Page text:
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June 8, 2011
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David Gower and Mark Wilkinson, NHM Zoology


It is well known that global diversity is generally under threat from factors such as habitat destruction, pollution, climate change, hunting, invasive species and disease. It takes very large collaborative efforts in order to be able to quantify an accurate overview of the latest situation, but this is needed because donors, policy makers and managers want to know to what extent conservation efforts can make a positive impact.


As part of just such an effort we contributed to an article published in the journal Science (Hoffman, M. et al. (2010) Science 330: 1503-1509).The article reported that although an increasing number of the World’s vertebrate species are threatened by extinction, the deterioration would have been at least one-fifth again as much in the absence of conservation efforts.


The Science study analysed up-to-date conservation assessments for nearly 26,000 of the World’s approximately 63,000 named species of vertebrates (fishes, amphibians, reptiles, birds, and mammals). The assessments are in the form of formal categorizations on the International Union for Conservation of Nature’s (IUCN) “Red List” (www.iucnredlist.org) - the widely accepted 'standard’ for determining species’ risk of extinction.


zoology Annual report 2010-2011 final.jpg


Balebreviceps hillmani, a threatened amphibian from the Bale Mountains, Ethiopia. [photo by DJ Gower]


Analyses of the Red List data revealed that 20% of vertebrates are classified as Threatened, with this percentage increasing. On average, 52 species of mammals, birds, and amphibians move one category closer to extinction every year (there are eight categories in all). However, of the 1,000 or so species that had undergone a change in their categorization in recent years, about 7% underwent an improvement in status, and almost all of these are part of conservation projects. Thus, in the absence of conservation effort, many more vertebrates would have slipped closer to extinction. Most of these improving vertebrate species are birds and mammals – those groups most often targeted by conservation projects. Only four species of amphibians have improved in status, and more than 40% of this group is threatened; so much remains to be done.


Vertebrates are generally very visible, often charismatic (and vital) components of ecosystems, and they commonly comprise conservation ‘flagship’ species, frequently with high cultural value. However, vertebrates comprise only 3% or so of known organismal species. The conservation status of many non-vertebrates has yet to be determined based on Red List criteria.


The Science paper was authored by a whopping 174 scientists. Like many of these researchers, we played a primary coordinating role that facilitated completion of the dataset. In particular, we finalized Red List assessments for all species of caecilian amphibians (in a workshop held at the NHM), and for some burrowing snakes. Museum science is essential for understanding species’ conservation status because its core business is the taxonomic and ecological work that underpins all other studies of life.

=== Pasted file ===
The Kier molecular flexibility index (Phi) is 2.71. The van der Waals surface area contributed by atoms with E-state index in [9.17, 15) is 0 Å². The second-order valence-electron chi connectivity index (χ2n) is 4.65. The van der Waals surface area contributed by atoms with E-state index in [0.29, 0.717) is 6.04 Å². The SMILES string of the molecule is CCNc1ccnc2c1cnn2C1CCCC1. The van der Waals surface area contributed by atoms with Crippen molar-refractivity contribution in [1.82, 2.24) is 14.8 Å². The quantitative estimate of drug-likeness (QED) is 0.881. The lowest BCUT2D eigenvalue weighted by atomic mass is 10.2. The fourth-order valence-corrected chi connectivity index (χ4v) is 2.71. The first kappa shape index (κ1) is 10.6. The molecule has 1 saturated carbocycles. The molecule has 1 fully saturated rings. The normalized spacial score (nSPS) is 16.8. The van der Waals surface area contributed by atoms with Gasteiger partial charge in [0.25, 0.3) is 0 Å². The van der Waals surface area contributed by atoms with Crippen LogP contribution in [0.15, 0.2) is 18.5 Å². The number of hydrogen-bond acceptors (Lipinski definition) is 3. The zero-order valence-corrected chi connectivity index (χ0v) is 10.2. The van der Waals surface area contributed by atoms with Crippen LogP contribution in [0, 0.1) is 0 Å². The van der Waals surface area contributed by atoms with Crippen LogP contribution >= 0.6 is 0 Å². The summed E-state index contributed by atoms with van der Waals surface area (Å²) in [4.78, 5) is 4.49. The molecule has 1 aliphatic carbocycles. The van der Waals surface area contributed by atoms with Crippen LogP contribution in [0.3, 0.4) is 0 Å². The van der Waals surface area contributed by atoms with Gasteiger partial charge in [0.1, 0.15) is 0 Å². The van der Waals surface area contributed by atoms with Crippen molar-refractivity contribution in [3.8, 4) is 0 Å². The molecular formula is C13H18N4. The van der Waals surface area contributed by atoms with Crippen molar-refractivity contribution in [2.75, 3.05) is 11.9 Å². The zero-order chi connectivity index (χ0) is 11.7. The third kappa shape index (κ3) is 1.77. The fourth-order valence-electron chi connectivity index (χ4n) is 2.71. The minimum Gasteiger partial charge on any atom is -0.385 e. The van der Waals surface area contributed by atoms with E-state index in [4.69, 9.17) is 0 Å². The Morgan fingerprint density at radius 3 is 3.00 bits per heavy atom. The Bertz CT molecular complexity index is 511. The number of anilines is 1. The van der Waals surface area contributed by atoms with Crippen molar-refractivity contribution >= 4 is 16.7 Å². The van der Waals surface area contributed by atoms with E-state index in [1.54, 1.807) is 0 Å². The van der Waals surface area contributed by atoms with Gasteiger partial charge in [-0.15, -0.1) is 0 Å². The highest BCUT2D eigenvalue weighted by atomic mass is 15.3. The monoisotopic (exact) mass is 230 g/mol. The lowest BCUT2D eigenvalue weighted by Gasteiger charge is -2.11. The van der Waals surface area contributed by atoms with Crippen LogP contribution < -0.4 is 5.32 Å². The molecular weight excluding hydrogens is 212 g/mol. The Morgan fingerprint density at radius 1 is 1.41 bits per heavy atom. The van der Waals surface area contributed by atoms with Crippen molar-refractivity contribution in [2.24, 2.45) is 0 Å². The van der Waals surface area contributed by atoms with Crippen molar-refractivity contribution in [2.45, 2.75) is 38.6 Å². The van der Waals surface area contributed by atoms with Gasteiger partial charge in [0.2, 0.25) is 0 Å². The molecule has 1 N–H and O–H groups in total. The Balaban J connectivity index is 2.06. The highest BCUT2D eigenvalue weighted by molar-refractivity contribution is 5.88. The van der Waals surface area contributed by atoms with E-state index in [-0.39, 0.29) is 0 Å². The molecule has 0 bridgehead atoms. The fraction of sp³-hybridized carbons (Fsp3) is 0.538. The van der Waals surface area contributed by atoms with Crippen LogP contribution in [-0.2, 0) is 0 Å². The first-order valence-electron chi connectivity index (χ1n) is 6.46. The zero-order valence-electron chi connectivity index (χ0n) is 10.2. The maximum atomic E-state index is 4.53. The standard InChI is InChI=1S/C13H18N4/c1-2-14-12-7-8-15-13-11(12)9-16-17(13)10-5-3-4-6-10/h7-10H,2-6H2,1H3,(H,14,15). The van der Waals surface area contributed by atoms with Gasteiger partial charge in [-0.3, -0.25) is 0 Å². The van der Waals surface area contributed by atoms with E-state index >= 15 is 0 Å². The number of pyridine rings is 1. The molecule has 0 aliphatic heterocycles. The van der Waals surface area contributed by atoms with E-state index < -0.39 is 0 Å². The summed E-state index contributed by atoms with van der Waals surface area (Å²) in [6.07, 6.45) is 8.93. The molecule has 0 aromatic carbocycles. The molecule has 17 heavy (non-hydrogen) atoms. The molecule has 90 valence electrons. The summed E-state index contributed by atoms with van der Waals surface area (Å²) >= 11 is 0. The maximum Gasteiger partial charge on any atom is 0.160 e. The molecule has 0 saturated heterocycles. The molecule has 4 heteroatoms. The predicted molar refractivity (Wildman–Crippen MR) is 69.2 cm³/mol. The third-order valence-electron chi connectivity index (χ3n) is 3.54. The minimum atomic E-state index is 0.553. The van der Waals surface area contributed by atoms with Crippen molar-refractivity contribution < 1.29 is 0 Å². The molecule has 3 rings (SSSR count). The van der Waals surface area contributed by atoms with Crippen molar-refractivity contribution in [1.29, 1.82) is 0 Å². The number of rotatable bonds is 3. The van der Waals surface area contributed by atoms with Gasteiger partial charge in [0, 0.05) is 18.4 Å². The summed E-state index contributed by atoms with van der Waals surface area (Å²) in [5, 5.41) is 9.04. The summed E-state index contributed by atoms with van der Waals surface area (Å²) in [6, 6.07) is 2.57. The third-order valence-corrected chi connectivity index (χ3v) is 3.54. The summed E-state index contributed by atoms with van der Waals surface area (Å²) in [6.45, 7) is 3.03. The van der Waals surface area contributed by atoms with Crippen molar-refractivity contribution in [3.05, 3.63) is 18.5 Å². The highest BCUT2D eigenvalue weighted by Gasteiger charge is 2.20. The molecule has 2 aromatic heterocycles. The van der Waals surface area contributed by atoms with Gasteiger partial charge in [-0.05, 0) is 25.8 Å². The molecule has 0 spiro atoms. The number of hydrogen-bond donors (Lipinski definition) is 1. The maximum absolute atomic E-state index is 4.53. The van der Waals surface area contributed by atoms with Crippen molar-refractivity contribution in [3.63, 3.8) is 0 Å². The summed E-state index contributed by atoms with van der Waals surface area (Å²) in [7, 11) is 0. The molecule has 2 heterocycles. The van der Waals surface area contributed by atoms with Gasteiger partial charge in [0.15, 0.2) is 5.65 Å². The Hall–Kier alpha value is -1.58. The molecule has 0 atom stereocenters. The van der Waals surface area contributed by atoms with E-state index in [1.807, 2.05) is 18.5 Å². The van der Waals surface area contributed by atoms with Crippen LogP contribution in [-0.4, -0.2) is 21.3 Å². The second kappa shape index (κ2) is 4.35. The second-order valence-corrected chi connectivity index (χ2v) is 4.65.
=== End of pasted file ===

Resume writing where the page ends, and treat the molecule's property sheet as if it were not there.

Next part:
The Science paper was announced in a press release to coincide with the release of the latest Red List update at the Tenth Conference of the Parties to the Convention on Biological Diversity, Nagoya, Japan, October 2010. The paper ends with the following statements: “The 2010 biodiversity target may not have been met, but conservation efforts have not been a failure. The challenge is to remedy the current shortfall in conservation action to halt the attrition of global biodiversity.”


David Gower and Mark Wilkinson are Researchers in the Herpetology Research Group, NHM Department of Zoology

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Dr. Mark Sutton, Department of Earth Sciences and Engineering, Imperial College

 

Thursday 9th June, Neil Chalmers Seminar Room, DC2, 16:00


The Herefordshire (Wenlock, Silurian, ~425Ma) Konservat-Lagerstätte in England yields remarkable, three-dimensional, non-biomineralized fossils in carbonate concretions hosted in a volcaniclastic deposit. The deposit, apparently taphonomically unique, and has yielded several thousand specimens of assorted invertebrates including echinoderms, brachiopods, molluscs, and especially arthropods, all preserving soft-tissues in high-fidelity detail.

Specimens cannot be extracted physically or imaged using conventional micro-CT techniques; instead they are reconstructed as virtual fossils using a physical-optical tomography technique based on high-resolution serial grinding. Reconstruction work has been performed using custom software (SPIERS), now freely available to the palaeontological community, and models can be distributed with a new standardised interchange format for virtual specimens (VAXML).

Palaeobiological analysis of the Lagerstätte has now been in progress for over ten years, and too many taxa have been described for a full summary here. Recent finds detailed in this talk include the basal crustacean Tanazios, the marrellomorph Xylokorys, several ostracods, the cryptic brachiopod-like fossil Drakozoon, and several (as yet unnamed) basal arthropods, including an elongate form which may lie immediately outside the arthropod crown-group.